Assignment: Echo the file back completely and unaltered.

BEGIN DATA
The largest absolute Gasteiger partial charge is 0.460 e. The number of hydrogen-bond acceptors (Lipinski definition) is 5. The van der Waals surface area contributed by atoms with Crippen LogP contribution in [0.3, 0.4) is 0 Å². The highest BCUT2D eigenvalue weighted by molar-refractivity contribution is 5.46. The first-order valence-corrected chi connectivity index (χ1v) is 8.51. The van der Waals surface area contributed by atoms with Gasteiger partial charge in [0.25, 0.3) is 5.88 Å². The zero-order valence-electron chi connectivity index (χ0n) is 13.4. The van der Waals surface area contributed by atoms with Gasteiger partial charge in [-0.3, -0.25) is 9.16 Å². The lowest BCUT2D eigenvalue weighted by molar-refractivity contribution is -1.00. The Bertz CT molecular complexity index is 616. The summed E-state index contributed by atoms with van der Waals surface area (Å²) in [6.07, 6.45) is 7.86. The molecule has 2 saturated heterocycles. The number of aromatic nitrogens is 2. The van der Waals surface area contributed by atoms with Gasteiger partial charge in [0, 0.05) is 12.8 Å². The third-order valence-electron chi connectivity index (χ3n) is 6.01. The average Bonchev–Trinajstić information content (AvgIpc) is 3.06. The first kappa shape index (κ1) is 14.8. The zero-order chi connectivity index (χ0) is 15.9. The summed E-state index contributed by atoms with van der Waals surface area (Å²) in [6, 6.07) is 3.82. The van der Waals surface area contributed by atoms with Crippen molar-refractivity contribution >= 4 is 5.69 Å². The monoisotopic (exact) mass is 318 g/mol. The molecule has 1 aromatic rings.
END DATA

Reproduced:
The largest absolute Gasteiger partial charge is 0.460 e. The number of hydrogen-bond acceptors (Lipinski definition) is 5. The van der Waals surface area contributed by atoms with Crippen LogP contribution in [0.3, 0.4) is 0 Å². The highest BCUT2D eigenvalue weighted by molar-refractivity contribution is 5.46. The first-order valence-corrected chi connectivity index (χ1v) is 8.51. The van der Waals surface area contributed by atoms with Gasteiger partial charge in [0.25, 0.3) is 5.88 Å². The zero-order valence-electron chi connectivity index (χ0n) is 13.4. The van der Waals surface area contributed by atoms with Gasteiger partial charge in [-0.3, -0.25) is 9.16 Å². The lowest BCUT2D eigenvalue weighted by molar-refractivity contribution is -1.00. The Bertz CT molecular complexity index is 616. The summed E-state index contributed by atoms with van der Waals surface area (Å²) in [6.07, 6.45) is 7.86. The molecule has 2 saturated heterocycles. The number of aromatic nitrogens is 2. The van der Waals surface area contributed by atoms with Gasteiger partial charge in [0, 0.05) is 12.8 Å². The third-order valence-electron chi connectivity index (χ3n) is 6.01. The average Bonchev–Trinajstić information content (AvgIpc) is 3.06. The first kappa shape index (κ1) is 14.8. The zero-order chi connectivity index (χ0) is 15.9. The summed E-state index contributed by atoms with van der Waals surface area (Å²) in [6, 6.07) is 3.82. The van der Waals surface area contributed by atoms with Crippen molar-refractivity contribution >= 4 is 5.69 Å². The monoisotopic (exact) mass is 318 g/mol. The molecule has 1 aromatic rings.